Not according to research out of the University of Pittsburgh
They’re the latest thing in fitness and health circles where everybody’s got one.
They range in price from around £50 to £300.
You wear them all day and night, usually on your wrist from where most of them link with your smartphone or laptop on which an app measures details like your heartrate, sleeping patterns, walking distances etc.
Most people use it to measure their levels of activity in a day, helping them to ensure that they give themselves an appropriate level of ‘workout’ (though in this case it can simply mean going up and down stairs or walking on the spot).
The manufacturers claim that, used correctly, trackers are hugely useful tools which have revolutionised personal fitness by taking data measurement out of the gym and placing it directly in the hands of the individual.
The team from Pittsburgh decided to put this to the test.
They recruited 471 participants for a two year long trial; each subject aged between 18 and 35, each with a Body Mass Index (BMI) of between 24 -40 (ranging from overweight to the upper obese range).
The subjects were divided into two groups.
For the first six months both groups were given the same behavioural weight loss intervention therapy with instructions to keep a food diary and a physical activity diary which they submitted to supervisors who provided encouragement and feedback.
From month seven, one group was asked to self-monitor its diet and exercise using a website designed for the purpose.
The others were provided with fitness monitors which relayed the information directly to their pc’s.
Neither group was provided with any more specific feedback though counselling and text message prompts were available by phone and both had access to online study materials.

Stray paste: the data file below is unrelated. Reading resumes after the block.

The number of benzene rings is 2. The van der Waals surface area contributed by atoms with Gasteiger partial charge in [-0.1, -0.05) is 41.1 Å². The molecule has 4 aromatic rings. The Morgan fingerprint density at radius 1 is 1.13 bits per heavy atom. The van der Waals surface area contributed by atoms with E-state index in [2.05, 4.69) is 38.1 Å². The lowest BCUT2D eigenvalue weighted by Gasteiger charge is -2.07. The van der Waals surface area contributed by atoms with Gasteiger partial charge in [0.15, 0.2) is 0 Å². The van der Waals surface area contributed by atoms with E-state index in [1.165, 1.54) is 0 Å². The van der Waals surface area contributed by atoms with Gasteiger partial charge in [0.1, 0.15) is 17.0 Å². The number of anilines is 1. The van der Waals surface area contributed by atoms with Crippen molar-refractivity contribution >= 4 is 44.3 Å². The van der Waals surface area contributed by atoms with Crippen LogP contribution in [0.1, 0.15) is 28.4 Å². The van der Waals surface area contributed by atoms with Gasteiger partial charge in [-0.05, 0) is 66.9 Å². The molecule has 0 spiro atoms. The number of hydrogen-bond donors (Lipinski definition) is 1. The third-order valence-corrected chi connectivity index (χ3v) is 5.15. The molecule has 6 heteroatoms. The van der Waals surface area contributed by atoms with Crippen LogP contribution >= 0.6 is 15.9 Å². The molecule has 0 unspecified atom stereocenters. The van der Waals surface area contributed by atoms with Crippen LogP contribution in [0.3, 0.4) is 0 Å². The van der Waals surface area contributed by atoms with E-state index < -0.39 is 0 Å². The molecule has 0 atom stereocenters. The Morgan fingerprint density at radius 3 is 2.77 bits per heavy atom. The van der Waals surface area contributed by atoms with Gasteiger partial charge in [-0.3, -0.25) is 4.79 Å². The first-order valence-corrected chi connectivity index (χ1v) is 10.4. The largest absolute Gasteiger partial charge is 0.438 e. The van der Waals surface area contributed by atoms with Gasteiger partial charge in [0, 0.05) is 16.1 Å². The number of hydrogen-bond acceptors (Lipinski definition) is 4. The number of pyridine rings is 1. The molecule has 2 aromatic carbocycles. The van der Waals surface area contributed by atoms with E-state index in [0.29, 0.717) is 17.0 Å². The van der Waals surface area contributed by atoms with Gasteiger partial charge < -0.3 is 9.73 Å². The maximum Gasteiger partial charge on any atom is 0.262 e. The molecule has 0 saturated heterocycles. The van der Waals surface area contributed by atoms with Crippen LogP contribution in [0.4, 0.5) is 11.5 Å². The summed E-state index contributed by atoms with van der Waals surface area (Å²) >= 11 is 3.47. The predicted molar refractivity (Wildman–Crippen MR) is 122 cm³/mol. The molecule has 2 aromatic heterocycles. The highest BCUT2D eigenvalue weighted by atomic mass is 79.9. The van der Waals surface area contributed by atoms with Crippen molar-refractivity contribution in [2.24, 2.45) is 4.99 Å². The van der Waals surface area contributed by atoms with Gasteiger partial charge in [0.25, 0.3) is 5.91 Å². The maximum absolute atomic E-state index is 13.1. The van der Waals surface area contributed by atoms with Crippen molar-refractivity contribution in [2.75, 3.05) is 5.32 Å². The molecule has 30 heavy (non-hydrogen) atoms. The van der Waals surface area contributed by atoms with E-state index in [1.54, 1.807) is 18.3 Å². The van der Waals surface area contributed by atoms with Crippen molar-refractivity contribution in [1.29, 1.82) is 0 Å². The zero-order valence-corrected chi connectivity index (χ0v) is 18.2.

Weight loss was measured and recorded at 6, 12, 18 and 24 months.
In both groups the biggest losses were measured in the first six months.
Over the course of the study the group without the electronic fitness monitors lost an average of 5.9kg compared to an average of only 3.5kg among the users of fitness trackers.
So does this mean we shouldn’t be wasting our money on these gadgets?
Only you can answer that.
The authors of the study noted that there was a greater drop off in the recording of data among the fitness monitor group meaning that more of that group gave up.
It’s also worth noting this group did not start out wearing their fitness monitors and therefore would not have seen the devices as integral to the fitness regime during the first six months during which they experienced the most success.
It would have been interesting to compare two groups where one was relying on the technology of the wrist bands from day one and would have possibly learned to trust it more and use it more successfully.
The final caveat to these interesting findings from the first research of its kind is to point out that the researchers were affiliated to weightwatchers.
This by no means invalidates their research but it does beg the question as to whether they entered the process with a predetermined idea of what they wanted to find.
Whether conscious or not, this can be a powerful influence on the micro management of the study and the interpretation of results.
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